In some cases, the genes responsible for communication with environmental factors were shown to have undergone rapid evolution (Voolstra et al., 2011; Singh et al., 2012). A special well-studied case of rapid evolution as a result of interaction with environmental factors is the effect described by the Red Queen Hypothesis (RQH). The RQH suggests that co-evolution of interacting species should drive molecular evolution through continual natural selection for adaptation and counter-adaptation (Van Valen, 1973, 1974; Stenseth and Smith, 1984). The divergence observed at some host-resistance (Hedrick, 1994; Obbard et al., 2006; Clark et al., 2007) and parasite-infectivity (Blanc et al., 2005; Mu et al., 2007; Barrett et al., 2009) genes is consistent with this. It was also experimentally demonstrated that the rate of molecular evolution in the parasite was far higher when both host and parasite co-evolved with each other than when the parasite evolved against a constant host genotype (Paterson et al., 2010). Antagonistic co-evolution is likely to be a major driver of evolutionary change within species. Development of the functional genetics of interactions and comparative analyses has also revealed that fast-evolving genes are commonly those at the interface of biotic interactions (Brockhurst et al., 2014). Although the RQH usually describes effects resulting from binary antagonistic interactions, it seems that the community context aspect also needs to be considered (Brockhurst et al., 2014). For instance, host’s gut carry a variety of pathogens, as well as commensals and beneficial microorganisms. While some immune pathways may be specific to particular pathogens, others may have interplay with different pathogens and beneficial symbionts. Adaptation of the host with respect to pathogens may thus impact commensals which, in turn, are forced to enter the evolutionary race. Another possible reason of entering the evolutionary race is the adaptation of bifidobacteria to their surrounding community (e.g., competition with other commensals and pathogens for niche occupation).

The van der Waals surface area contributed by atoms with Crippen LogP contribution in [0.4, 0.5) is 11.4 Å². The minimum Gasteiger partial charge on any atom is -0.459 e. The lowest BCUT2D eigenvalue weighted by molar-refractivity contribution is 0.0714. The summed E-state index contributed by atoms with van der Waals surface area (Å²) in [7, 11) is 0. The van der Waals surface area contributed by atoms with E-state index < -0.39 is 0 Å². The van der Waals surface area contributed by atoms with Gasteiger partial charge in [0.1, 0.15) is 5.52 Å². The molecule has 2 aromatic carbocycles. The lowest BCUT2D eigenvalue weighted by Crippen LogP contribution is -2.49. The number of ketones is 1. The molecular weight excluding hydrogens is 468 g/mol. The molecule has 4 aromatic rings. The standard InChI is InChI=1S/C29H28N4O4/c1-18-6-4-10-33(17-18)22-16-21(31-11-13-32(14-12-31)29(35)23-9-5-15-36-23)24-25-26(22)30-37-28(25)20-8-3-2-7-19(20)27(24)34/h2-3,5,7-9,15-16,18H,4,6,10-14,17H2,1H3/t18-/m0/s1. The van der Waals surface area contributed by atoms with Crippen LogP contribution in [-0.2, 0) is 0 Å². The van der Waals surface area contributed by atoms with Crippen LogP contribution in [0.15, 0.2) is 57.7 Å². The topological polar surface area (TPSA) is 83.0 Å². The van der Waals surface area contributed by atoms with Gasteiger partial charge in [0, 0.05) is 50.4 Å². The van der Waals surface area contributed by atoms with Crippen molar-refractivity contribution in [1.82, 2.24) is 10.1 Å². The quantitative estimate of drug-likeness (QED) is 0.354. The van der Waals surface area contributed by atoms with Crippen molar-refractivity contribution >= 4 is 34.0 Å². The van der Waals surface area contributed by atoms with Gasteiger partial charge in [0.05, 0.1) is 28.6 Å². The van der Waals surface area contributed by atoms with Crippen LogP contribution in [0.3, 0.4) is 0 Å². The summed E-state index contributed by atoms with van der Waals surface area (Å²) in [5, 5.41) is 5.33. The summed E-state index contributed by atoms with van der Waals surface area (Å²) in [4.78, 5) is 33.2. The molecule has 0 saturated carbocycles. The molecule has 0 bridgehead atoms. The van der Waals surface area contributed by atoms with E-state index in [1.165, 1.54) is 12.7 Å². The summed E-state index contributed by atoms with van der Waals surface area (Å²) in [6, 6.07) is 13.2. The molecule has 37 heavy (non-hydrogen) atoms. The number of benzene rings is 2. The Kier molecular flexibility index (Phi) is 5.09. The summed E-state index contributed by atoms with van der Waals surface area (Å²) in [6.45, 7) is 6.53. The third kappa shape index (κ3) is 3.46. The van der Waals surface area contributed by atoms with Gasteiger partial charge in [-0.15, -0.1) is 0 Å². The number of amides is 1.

As mentioned above, the PFNA genes show high sequence divergence between species, which may be indicative of rapid evolution that have driven species-specific adaptation to the host organism. The aim of this work was to study the phenomenon of rapid evolution of the PFNA genes and to explain the high degree of sequence divergence between different species. We showed that positive selection have contributed to the rapid evolution of the PFNA genes.

Results

Phylogenetic Analysis